4 Questions to Answer Before Delivering Your Video Electronically
Your video has been approved. Now what? The next step used to be easy. Make a few copies on VHS, maybe a few DVDs. Jump ahead 10 years. VHS tapes are a distant memory. DVD players are dwindling. Internet streaming videos rule the land.
Now you need to know how you want your video compressed or encoded. Video encoding is the process of converting digital video files from one format to another. Each format is different, but all have the same general idea: take a large file and shrink it down small enough to play in specific applications.
Here’s how video conversion works. Each encoding program throws away information, and what they do keep is crammed together. If you start with a high quality video and compress it to a small format, it will look pretty good. If you start with a small, low-quality video and compress it to the same size, it still throws away just as much information. The problem is that you didn’t have much to begin with so the quality degrades even more. .
As you think about the final video format, it’s helpful to consider these questions:
1. Where is the video going to be used?
The answer is critical because it helps define your options. Playing video on a large, multi-screen display at a tradeshow requires that you start with a very high quality image compared to playing video on a small window in a web browser. Common video destinations include:
2. What size? (physical dimensions)
Here we’re talking about the actual physical dimensions of the video. This is usually a custom dimension that your production team can help you figure out. Some common recommendations are listed below.
- YouTube: 1920×1080, 1280×720, 854×480
- Power Point: 854×480, 640×360
- Small Web Players: 640×360
3. What bit rate?
Bit rate is basically the speed at which the data is received by the end user or viewer. As a general rule, the higher the bit rate, the better the quality. But high bit rates requires greater internet speeds or streaming capacity to prevent pauses and buffering. So you need to strike a balance between high quality and smooth playback. Here are recommended bit rates:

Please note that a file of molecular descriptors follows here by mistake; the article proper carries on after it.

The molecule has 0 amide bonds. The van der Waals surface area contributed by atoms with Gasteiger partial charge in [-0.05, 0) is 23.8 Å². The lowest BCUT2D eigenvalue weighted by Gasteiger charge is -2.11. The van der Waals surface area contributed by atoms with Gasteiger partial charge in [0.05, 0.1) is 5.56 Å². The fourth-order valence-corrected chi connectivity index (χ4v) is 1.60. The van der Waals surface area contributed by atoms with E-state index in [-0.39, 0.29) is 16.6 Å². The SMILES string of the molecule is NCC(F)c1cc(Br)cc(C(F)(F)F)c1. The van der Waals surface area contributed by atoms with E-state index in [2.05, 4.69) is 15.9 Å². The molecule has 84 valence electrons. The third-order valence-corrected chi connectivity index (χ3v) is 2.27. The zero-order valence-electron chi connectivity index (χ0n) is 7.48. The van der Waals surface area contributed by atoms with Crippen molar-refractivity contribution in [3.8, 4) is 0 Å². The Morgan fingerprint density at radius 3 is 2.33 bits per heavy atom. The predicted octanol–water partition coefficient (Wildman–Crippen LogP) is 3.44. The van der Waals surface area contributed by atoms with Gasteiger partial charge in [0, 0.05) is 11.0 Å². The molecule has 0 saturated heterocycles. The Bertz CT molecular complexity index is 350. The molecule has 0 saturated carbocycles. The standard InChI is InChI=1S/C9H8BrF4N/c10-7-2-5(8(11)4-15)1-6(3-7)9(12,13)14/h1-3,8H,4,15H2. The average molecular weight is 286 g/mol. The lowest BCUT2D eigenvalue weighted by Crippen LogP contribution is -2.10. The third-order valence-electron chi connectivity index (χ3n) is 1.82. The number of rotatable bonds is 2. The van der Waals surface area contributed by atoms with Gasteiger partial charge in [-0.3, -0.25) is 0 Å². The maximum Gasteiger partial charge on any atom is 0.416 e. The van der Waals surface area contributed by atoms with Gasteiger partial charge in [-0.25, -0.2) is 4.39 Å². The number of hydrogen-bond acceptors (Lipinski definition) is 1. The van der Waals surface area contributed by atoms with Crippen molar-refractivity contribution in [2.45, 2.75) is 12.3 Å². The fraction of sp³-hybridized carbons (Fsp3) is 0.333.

- YouTube: 3-7 mbps
- Power Point: 2-3 mbps
- Small Web Players: 500 kbps-1500 kbps
4. Is there a file size target? (minimum & maximum)
Some file sharing applications and video platforms have limitations. So be sure to check recommended specifications before requesting your final compression.
- YouTube: < 2 GB max because it takes a long time to upload.
- PowerPoint: < 800 MB
- Web Player: < 100 MB
If you can answer these 4 questions, you’re well on your way to delivering your video to viewers with stable, reliable playback. Best of all, you won’t waste time (and money) requesting video compressions that don’t meet your needs or work the way you had hoped. At Plum we’ve spent a lot of time tweaking the best compression settings. If you have any questions or need advice about how to make your video the best it can be, don’t hesitate to ask.
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